I hope my circle of thought can now close for one or the other reader – the supposed, training-related abstention from puppy or play groups of my young dog, so that I may have it “easier”, “more comfortable” perhaps in the further coexistence with my dog as a human being. The dog should follow me nicely, “function” as I want it. Because if he doesn’t know how nice it is to have contact with other dogs, he won’t want to go to them all the time. Somehow this attitude reminds me of Mogli (actually Mowgli), the foundling who grows up with animals in the jungle…

Of course we (almost) all wish for unproblematic dog encounters, that we don’t have to constantly and permanently and especially in an “exhausting” way respond to the wishes or rather the emotions of our dogs. That’s why we educate our dogs and that’s why there are dog trainers who support us in this. We also have to educate children and make them understand that it is not always about their will.

But just as I don’t necessarily have to take my young dog to puppy school, I don’t necessarily have to take my dog to the mall when he may not be suited for it.

I am not even speaking against “isolated” human-dog teams, that can work wonderfully with our house dogs today I would think, nevertheless I think a lot of species-specific, social contact. And above all I have to accept that there are other human-dog teams that think differently. It does not always have to be contact, but I also do not have to prevent it by force.

Around a certain contact, we will not get around. An “indignation” because of it, as it occurs today perhaps occasionally increasingly, with questionable justifications due to alleged empirical proofs or, in a pandemic time probably better coined term, scientific evidence, I consider exaggerated. After all, I am regularly “chatted up” by beggars, vendors, find-raisers, etc. without immediately insulting or condemning them.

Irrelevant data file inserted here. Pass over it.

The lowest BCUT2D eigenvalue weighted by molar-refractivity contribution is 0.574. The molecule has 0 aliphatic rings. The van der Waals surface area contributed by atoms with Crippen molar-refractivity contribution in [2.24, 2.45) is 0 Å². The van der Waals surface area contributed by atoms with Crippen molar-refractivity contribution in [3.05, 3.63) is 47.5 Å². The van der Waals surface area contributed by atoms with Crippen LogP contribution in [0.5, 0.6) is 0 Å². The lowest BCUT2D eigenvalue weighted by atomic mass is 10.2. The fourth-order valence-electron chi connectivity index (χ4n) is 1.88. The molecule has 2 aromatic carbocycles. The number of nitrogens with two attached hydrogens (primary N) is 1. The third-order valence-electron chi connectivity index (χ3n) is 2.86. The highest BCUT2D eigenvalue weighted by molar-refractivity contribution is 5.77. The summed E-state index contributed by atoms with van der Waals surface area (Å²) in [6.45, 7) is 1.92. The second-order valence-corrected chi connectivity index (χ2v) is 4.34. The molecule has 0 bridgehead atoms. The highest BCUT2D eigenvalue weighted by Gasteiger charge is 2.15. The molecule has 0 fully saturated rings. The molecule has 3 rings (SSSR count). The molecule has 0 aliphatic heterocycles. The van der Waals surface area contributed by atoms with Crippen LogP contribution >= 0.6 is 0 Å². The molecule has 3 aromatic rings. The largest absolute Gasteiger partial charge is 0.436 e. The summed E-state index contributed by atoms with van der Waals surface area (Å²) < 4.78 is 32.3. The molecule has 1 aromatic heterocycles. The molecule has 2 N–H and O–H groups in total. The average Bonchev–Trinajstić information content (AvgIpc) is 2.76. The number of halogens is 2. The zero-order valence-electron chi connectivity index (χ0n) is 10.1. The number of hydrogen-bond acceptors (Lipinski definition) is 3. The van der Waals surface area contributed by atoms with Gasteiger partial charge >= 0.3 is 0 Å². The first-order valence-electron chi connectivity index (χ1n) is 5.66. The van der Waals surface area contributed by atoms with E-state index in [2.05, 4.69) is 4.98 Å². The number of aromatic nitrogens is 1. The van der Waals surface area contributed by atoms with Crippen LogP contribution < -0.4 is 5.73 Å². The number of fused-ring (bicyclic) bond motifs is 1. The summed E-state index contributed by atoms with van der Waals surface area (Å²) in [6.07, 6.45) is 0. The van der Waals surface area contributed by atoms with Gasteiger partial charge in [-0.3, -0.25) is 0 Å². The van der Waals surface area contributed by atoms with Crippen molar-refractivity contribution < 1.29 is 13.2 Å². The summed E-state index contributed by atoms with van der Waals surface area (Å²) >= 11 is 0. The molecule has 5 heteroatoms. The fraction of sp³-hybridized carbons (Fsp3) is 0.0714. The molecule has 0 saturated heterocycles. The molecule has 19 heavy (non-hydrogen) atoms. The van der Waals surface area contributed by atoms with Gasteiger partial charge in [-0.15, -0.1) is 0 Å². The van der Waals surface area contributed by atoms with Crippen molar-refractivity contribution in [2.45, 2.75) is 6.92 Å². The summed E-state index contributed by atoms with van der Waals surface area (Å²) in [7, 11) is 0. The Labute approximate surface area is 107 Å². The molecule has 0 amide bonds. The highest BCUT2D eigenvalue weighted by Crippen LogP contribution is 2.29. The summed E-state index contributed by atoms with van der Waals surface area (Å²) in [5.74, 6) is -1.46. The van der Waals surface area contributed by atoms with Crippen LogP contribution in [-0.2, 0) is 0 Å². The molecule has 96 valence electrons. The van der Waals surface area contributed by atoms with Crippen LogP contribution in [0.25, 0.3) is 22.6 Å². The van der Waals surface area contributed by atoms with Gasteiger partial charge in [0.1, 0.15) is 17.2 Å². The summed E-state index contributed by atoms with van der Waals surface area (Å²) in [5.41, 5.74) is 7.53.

It is an important issue to me because of course I share the desire to be able to keep my dog away from potentially unwanted encounters. Also, above all, I understand very well those very responsible dog owners with “problem dogs” who actively avoid all dangers and really just want their peace. Because that they have to face an “indignation” towards themselves and their dog, if another dog simply comes running towards them and this leads to an unfriendly contact, is also not understandable.

I have already written about these topics in the articles “Let dogs play – adults do not play?” and “Let dogs (on the leash) to each other”

It needs again more attention and mindfulness, because especially responsible problem dog owners can be recognized quite well by body language and actions. The body language of humans, also we must not disregard when it comes to dog encounters. Only the common signals of humans and dogs, result in a total picture which should move us to own behaviors (an approach to each other as well as an evasion).

I hope, it is only a small excerpt of observations, which I have taken negatively, because I do not want a dog world in which we keep ourselves with masks (muzzles) permanently at a distance of 2 meters from each other. In a pandemic, this at least still has a concrete, time-limited, reason.

Conclusion:

Whether I participate in a puppy play group with my young dog or not. To give the puppy only with my already existing dogs contact to his peers or whatever else – everyone should do what he thinks is right and fits into an individual life situation.

But if I really deny the puppy the (extensive?) contact to other dogs or limit it strongly, so that it doesn’t learn how cool it is to play with other dogs, then I consider that to be a very strange training strategy. I would not advocate that.

No emotional criticism from me, no one put down, just put in the room and questioned….